Wrestling team showing no complacency, continues to build chemistry in offseason
Its fourth consecutive NCWA Grand National and NCWA National Duals championships and 10th Mid-Atlantic Conference (MAC) Tournament title in a row highlighted Liberty University’s men’s wrestling season. Those were the Flames’ fifth Grand National and sixth National Duals crowns overall and they broke their own NCWA record with seven individual national champions in Allen, Texas.
“Success always breeds success, and when you have a legacy that is established, it kind of has a momentum to it in that people are drawn to, which makes recruiting a whole lot easier,” Liberty Head Coach Jesse Castro said. “It also gives the team that you have presently a confidence, and that confidence was evident at the national tournament.
“Four years in a row is a great precedent … in terms of building a legacy of success,” he added. “We had seven national champions, which is unheard of, out of 11 weight classes. It doesn’t matter what division. It just doesn’t happen. That kind of precedent again is something we’re going to build upon, and we’re not going to rest until we have 11 champions.”
Senior 235-pound wrestler Jeff Allen won his third consecutive national title, matching Austin Amos for most in program history at the NCWA level, though one short of Castro’s record when he competed for the Flames from 1977-81 in the National Christian College Athletic Association (NCCAA).
“Results are the best measuring stick of how you are doing,” said Allen, who plans to return next season as a graduate student. “We have four championships now and this is the third one I got to be a part of, so that’s definitely exciting to see the hard work paying off in the form of championships. We enjoyed that we won this year, but we’re already looking forward to trying to put ourselves in a spot to win again next year.”
“It’s been a really great milestone,” senior 125-pounder Dante Minnino added. “Last year, we didn’t have a tournament, so last year was a building year to work toward this goal, so that was really cool to be able to achieve that with these guys.”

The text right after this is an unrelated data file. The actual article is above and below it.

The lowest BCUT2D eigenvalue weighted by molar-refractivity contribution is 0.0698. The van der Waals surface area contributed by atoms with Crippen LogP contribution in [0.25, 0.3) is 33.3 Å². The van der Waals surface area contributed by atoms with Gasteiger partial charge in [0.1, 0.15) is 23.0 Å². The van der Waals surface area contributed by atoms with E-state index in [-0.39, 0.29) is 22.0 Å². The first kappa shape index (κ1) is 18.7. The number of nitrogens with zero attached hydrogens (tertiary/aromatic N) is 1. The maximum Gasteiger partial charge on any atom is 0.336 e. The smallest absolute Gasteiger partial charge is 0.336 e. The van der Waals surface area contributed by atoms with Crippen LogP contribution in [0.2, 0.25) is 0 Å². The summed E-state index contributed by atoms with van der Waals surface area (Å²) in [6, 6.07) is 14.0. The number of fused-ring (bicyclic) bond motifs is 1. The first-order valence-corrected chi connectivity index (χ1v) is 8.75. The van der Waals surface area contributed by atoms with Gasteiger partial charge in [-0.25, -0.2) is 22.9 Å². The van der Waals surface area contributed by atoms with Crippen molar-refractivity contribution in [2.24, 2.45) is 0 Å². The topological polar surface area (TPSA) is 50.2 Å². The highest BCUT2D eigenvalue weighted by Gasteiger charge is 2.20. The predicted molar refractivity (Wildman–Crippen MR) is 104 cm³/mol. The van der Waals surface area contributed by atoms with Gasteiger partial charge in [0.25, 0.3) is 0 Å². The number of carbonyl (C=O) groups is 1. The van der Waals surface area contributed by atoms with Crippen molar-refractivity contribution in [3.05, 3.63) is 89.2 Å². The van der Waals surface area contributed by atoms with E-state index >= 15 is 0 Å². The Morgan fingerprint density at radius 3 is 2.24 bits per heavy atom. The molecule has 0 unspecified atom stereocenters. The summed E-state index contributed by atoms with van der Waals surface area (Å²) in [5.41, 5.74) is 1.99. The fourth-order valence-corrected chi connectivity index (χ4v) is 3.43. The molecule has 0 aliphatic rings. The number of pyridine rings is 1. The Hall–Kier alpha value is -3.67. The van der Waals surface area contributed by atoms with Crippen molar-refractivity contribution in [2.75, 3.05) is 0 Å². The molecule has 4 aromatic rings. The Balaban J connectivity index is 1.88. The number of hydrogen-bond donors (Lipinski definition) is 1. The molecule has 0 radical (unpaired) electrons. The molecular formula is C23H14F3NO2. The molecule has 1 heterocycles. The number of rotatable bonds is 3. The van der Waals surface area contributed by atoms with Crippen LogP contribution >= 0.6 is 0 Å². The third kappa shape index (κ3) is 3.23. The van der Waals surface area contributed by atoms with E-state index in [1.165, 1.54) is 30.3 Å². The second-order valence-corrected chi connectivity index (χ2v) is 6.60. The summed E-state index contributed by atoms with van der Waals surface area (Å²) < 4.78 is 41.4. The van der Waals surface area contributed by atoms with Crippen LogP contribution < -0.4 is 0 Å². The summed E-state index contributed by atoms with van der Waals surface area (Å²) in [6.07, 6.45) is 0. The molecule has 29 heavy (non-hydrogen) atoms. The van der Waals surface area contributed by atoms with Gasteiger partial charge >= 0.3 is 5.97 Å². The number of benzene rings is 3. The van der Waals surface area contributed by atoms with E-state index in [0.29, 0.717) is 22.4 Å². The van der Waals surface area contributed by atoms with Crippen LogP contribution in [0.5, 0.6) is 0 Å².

Junior heavyweight Rick Weaver, who struggled to make weight at the start of the season, emerged as a dominant force by the season’s end, pinning his way to a MAC championship before capturing his first Grand National title.
“It’s been pretty impactful,” Weaver said of the Flames’ season, and his personally. “Wrestling individually, it’s sort of a bond with our brothers on the team. They get us hyped, going at it as a team, and we try to wrestle as one, even though we’re all individuals. We all have the same purpose, to win at the end.”
Castro said that is the key to the Flames’ continued success, working in harmony on the practice mats and carrying the legacy left by alumni.
“I cannot overemphasize the importance of that chemistry, because these guys when they went out there in March to battle, they were battling for each other, not just for themselves, so to me as a coach, that was very rewarding,” he said.
Wrestlers returned to the practice room at the Liberty Club Sports Complex to continue workouts in April, just a few weeks after concluding their season on top of the NCWA world.
“We’re incorporating some of these offseason lifts now, starting to get the guys back together to work out,” Minnino said last month. “That’s how we’re going to get ready for next year, too. It starts right now, whether it’s weightlifting or just going over technique stuff. It’s really important that we are together working out, and still having a positive mindset, but having some fun with it as well.”
Video edited by Kylee Lilge/Club Sports Video & Media Assistant